Temporary Success...Is it Worth Getting Caught For?
by snowflake26 on February 10, 2015 - 3:48pm
There is always an accountant working for a company. Accountants face many ethical dilemmas depending the type of person they are. An accountant does precise and detailed calculations, and cannot make one mistake. That task itself is already stressful and hard. Accounting information can affect so many things. It can affect the price that a buyer pays, the salary of the workers, the success of products and services (Larson 11). Also, “misleading information can lead to a wrongful closing of a division, causing workers, customers, and suppliers to be [...] harmed” (Larson 11). It can be stressful for an accountant to do their job properly if the company puts pressure on them. When a management or a corporate officer puts pressure on an accountant, a big part of the company’s success is going to be in the hands of the accountant. For this reason, the accountant might to do anything in their power to bring success to the company, since they do not want to let anyone down and disappoint them. So in order for the company to seem successful, they will manipulate and alternate the financial reports and not truly reporting the actual amounts of assets, liabilities, and profit or loss. If they do this, in the eyes of the management and corporate officers, the company may seem successful, but it really is not. Accountants have ethical obligations to follow, and going against them is not very professional. Accountants are expected to be very professional, they must keep sensitive information confidential, they should trust others and themselves and be objective in financial disclosure (Larson 9).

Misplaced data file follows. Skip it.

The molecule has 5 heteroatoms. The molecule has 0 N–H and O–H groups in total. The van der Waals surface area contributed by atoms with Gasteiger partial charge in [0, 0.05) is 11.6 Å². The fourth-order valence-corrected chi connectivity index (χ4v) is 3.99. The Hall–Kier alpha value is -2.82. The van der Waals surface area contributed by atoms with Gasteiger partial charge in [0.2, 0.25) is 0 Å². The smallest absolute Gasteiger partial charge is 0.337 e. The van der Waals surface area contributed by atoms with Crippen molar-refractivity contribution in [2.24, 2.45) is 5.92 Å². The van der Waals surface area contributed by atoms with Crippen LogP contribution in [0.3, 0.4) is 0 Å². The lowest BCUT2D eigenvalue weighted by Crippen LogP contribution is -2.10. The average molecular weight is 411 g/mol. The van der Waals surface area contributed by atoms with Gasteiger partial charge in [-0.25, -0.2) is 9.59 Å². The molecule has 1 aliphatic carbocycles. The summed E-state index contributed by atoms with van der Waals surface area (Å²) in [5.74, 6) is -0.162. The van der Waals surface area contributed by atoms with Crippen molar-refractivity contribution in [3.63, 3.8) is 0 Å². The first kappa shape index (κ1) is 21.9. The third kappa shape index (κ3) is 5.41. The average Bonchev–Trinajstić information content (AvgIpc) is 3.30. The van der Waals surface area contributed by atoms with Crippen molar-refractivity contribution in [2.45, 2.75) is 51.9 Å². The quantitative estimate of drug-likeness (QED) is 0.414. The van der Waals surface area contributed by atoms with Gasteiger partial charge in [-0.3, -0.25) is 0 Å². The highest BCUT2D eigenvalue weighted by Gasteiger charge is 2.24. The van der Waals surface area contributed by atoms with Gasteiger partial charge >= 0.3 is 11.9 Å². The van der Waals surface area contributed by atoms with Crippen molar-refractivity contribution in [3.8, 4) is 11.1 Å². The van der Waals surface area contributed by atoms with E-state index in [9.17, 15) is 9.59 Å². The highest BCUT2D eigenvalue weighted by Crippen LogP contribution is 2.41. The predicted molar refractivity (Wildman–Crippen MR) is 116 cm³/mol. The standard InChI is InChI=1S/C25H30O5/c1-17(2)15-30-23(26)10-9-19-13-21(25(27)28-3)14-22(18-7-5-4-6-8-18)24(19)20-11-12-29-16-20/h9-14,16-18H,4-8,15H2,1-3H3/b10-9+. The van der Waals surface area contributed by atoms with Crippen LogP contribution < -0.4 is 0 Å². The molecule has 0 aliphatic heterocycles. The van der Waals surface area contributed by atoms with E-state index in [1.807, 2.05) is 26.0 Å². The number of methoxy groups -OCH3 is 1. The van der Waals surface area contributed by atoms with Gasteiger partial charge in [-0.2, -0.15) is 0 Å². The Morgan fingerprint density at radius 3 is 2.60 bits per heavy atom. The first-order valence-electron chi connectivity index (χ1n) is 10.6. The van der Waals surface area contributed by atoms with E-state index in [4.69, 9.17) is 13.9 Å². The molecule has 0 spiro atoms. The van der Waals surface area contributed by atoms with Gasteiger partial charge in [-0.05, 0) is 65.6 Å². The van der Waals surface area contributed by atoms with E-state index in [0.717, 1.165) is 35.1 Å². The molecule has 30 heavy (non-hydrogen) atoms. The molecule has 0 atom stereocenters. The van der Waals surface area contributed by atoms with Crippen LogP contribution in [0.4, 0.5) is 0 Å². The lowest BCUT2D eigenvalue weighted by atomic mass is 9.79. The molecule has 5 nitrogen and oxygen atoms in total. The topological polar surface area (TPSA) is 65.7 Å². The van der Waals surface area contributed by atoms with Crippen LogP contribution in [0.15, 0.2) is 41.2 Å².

The ethical idea that is applied to this dilemma is teleology. Teleology is “the study of what it is right to do and wrong to do follows and depends on the study of what are good and bad ends to pursue or what one’s real interests are” (Deigh 13). This means that the objective or end goal is what matters the most. It does not really matter if you are doing the good thing or bad thing, but in the end, if you have reached your goal, which in other words is called the summum bonum, then you have made an ethically right decision. In this specific ethical dilemma, the ultimate end for the accountant would be the company’s success. In order to make that happen, the only way the accountant can think of doing is making up a false image of the company. The main goal in this situation is “to choose the action that will bring the most good to the” company, that the accountant thinks is the most important (Merrill 25). By making a false image of the company, the management will see that there is nothing wrong with the company and that it seems pretty profitable and successful.
The accountant should not risk their job and the real success of the company by altering the company’s financial report. The right thing to do is to make the company’s financial statements truthfully without being affected by the pressure of the management of the corporate officers.
Deigh, John. “What is Ethics.” Media Ethics 345-LPH-MS. Ed. Sarah Waurechen. Montreal: Eastman, 2015. 4-16. Print.
Larson, Kermit. Fundamental Accounting Principles. Montreal: Mcgraw Hill, 2008. Print.
Merril C, John. “Overview: Theoretical Foundations for Media Ethics.” Media Ethics 345-LPH-MS. Ed. Sarah Waurechen. Montreal: Eastman, 2015. 3-32. Print.